The European boss of US-based Delta Air Lines has called for the expansion of Heathrow over Gatwick airport, saying: “business travellers prefer it.”
Delta’s Perry Cantarutti, who is running the airline’s new transatlantic tie-up with Virgin Atlantic, warned: “Cities that offer two hub airports tend to be a limiter for airlines and for passengers. It’s not a viable alternative.”
His comments come just days after Gatwick launched a multimillion- pound campaign for its own second runway. It wants to compete directly with Heathrow, giving London those two hub airports.
“Gatwick serves a purpose for leisure travellers, it has a viable traffic base, and given the size and complexity of travelling across London, there are clearly some people who prefer to fly out of it,” Cantarutti added. “But it’s Heathrow that needs extra capacity; the reality is that business travellers prefer to go via Heathrow.”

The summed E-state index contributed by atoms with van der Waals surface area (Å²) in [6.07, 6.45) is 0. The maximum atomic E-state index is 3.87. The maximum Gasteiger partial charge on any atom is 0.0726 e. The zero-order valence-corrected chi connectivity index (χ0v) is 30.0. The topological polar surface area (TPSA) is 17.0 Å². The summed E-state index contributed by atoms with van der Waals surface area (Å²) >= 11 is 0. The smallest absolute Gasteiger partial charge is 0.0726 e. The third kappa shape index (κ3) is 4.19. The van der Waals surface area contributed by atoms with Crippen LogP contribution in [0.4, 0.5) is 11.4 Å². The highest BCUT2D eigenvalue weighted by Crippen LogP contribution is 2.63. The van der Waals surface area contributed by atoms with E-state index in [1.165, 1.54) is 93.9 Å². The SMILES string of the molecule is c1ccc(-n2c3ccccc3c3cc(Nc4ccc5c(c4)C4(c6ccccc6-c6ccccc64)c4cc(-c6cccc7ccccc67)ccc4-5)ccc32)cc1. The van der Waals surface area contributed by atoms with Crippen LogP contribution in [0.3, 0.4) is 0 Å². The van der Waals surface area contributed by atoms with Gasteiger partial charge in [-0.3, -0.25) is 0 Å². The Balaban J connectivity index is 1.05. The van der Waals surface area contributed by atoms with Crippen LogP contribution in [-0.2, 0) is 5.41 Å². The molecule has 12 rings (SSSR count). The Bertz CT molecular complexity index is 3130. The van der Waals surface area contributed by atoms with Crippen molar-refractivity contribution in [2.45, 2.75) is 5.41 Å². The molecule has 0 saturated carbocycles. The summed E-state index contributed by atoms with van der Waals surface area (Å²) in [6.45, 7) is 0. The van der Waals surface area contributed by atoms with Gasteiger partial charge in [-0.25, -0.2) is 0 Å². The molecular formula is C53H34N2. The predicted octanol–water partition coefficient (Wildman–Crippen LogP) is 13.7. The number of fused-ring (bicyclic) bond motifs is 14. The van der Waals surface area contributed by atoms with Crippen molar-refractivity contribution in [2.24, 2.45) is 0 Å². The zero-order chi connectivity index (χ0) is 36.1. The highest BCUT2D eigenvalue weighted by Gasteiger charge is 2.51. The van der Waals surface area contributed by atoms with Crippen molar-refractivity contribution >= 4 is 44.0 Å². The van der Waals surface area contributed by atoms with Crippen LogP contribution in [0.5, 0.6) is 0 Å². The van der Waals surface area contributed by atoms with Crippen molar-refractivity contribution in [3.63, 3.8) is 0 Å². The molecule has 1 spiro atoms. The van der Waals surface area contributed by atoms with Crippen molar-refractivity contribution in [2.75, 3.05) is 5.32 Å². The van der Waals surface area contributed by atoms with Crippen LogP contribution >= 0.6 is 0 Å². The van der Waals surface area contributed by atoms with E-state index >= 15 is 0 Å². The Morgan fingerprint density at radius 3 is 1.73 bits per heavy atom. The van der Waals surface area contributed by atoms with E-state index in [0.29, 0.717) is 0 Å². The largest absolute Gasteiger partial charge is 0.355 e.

He made his comments as Delta began its $360 million (£215 million) Virgin tie-up with an inaugural route to Seattle from Heathrow. Delta has moved routes away from Gatwick as part of its new venture, despite the airport claiming its expansion would provide an economic boost equal to the 2012 Olympics.
But Cantarutti warned London could “get left behind” if the Government fails to come to a decision about expansion. “We’re watching the development of airports in the Middle East with a keen interest and watchful eye,” he said. “Heathrow’s role for providing flights into London is secure, but as a place to connect customers, there’s some risk.”
He also said that Heathrow’s take-off and landing fees — which fall for passengers from today — make it “a very expensive airport to operate from”. The Civil Aviation Authority is forcing Heathrow to cut fees by 1.5% per year until 2019, and the airport today said it would accept the decision.
“The fees and taxes make air travel a very expensive proposition for UK consumers,” said Cantarutti. “Heathrow’s fees are too high. As we plan our joint business with Virgin, these fees are becoming a more relevant consideration surrounding possible expansion.”